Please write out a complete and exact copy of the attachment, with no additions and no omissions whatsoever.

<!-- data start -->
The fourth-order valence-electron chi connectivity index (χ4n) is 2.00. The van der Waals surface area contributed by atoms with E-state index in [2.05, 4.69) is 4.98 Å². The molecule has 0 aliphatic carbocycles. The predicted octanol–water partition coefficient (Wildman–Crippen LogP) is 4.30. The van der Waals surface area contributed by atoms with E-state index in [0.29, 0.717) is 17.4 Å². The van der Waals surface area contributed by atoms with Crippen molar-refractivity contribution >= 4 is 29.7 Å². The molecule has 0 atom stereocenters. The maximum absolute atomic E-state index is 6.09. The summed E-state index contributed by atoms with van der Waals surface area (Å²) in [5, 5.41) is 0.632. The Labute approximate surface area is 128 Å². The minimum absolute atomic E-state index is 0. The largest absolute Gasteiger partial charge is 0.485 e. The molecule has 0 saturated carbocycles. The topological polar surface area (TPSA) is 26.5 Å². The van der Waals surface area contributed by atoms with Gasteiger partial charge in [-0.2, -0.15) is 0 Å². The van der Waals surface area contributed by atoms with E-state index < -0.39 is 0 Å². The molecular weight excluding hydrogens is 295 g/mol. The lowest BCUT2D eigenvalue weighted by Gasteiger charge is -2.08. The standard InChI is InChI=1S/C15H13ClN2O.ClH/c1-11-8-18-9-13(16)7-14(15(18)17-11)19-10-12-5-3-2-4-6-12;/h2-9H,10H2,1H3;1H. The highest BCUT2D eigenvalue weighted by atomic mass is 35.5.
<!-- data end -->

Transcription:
The fourth-order valence-electron chi connectivity index (χ4n) is 2.00. The van der Waals surface area contributed by atoms with E-state index in [2.05, 4.69) is 4.98 Å². The molecule has 0 aliphatic carbocycles. The predicted octanol–water partition coefficient (Wildman–Crippen LogP) is 4.30. The van der Waals surface area contributed by atoms with E-state index in [0.29, 0.717) is 17.4 Å². The van der Waals surface area contributed by atoms with Crippen molar-refractivity contribution >= 4 is 29.7 Å². The molecule has 0 atom stereocenters. The maximum absolute atomic E-state index is 6.09. The summed E-state index contributed by atoms with van der Waals surface area (Å²) in [5, 5.41) is 0.632. The Labute approximate surface area is 128 Å². The minimum absolute atomic E-state index is 0. The largest absolute Gasteiger partial charge is 0.485 e. The molecule has 0 saturated carbocycles. The topological polar surface area (TPSA) is 26.5 Å². The van der Waals surface area contributed by atoms with Gasteiger partial charge in [-0.2, -0.15) is 0 Å². The van der Waals surface area contributed by atoms with E-state index < -0.39 is 0 Å². The molecular weight excluding hydrogens is 295 g/mol. The lowest BCUT2D eigenvalue weighted by Gasteiger charge is -2.08. The standard InChI is InChI=1S/C15H13ClN2O.ClH/c1-11-8-18-9-13(16)7-14(15(18)17-11)19-10-12-5-3-2-4-6-12;/h2-9H,10H2,1H3;1H. The highest BCUT2D eigenvalue weighted by atomic mass is 35.5.